The United States has signaled that it is moving toward a new military assistance deal with Israel, even as ties between US President Barack Obama and Israeli Prime Minister Benjamin Netanyahu remain tense.
US Vice President Joe Biden, in Israel for a meeting with Netanyahu, said on Wednesday that Israel's military superiority in the Middle East should be preserved in terms of the quantity as well as the quality of its weaponry.
"We're committed to making sure that Israel can defend itself against all serious threats, maintain its qualitative edge with a quantity sufficient to maintain that," Biden told reporters after meeting Netanyahu.
Israel's "very, very tough neighborhood, a tough and changing neighborhood" necessitated such assistance, Biden said, adding that Obama had "done more to help bolster Israel's security than any other administration in history".
Washington and Tel Aviv are negotiating a new 10-year US military aid package to replace the $3 billion-a-year agreement that expires in 2018.
Israel last year requested $5 billion in future annual aid but its officials have since lowered their expectation to around $4.5 billion. However, US officials have given lower target figures of around $3.7 billion.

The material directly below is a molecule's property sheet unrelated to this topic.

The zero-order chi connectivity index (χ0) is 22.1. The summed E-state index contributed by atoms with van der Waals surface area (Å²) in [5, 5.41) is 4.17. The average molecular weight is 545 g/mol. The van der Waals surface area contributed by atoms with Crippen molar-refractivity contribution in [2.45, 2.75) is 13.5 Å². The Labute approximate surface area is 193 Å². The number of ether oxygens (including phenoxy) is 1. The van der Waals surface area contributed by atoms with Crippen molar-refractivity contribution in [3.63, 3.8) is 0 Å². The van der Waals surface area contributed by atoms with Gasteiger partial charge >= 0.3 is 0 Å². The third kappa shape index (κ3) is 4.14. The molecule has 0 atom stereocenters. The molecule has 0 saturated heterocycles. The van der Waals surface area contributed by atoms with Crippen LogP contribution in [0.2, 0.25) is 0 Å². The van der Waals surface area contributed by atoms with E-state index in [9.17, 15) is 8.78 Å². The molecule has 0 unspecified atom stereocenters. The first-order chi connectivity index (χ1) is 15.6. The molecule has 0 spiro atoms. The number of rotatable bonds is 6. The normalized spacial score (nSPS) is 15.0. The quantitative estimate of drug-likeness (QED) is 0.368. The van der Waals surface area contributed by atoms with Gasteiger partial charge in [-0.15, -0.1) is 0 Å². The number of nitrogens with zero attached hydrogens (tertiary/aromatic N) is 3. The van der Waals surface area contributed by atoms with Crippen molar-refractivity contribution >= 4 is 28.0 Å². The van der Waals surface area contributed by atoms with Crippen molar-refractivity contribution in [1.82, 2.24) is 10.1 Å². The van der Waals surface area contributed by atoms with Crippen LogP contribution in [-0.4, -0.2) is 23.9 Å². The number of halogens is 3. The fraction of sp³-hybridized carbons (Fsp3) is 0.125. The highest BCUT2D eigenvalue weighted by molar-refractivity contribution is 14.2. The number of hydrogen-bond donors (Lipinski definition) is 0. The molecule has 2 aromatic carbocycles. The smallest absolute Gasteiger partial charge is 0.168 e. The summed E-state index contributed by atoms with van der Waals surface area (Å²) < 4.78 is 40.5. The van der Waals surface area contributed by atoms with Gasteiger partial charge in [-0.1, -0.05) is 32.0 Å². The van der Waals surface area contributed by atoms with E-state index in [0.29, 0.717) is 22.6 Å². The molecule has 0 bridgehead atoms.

The dispute prompted Israeli officials to suggest last month that Netanyahu, in hope of better terms, may await Obama's successor to conclude the deal.
Israel’s Minister of Military Affairs Moshe Yaalon travels to Washington next week for talks with US Defense Secretary Ashton Carter. Yaalon aides said he would try to make progress on a new aid package.
The US government is pressured to serve Israel’s interests due to the influence of the powerful Zionist lobby in the United States. The pro-Israel pressure groups actively work to steer US foreign policy in favor of Israel.
On 23 November 2019, EuroPal Forum and Middle East Monitor co-hosted a conference at the Holiday Inn Bloomsbury in London on the relations between Europe and Palestine. A first of its kind, the conference brought together individuals at the forefront of discourse on Palestine in
As the European Court of Justice (ECJ) rules that European Union countries must identify products made in Israeli settlements in the occupied Palestinian territory, MEMO and EuroPal Forum are hosting a conference to discuss the EU’s position on major issues related to the occupat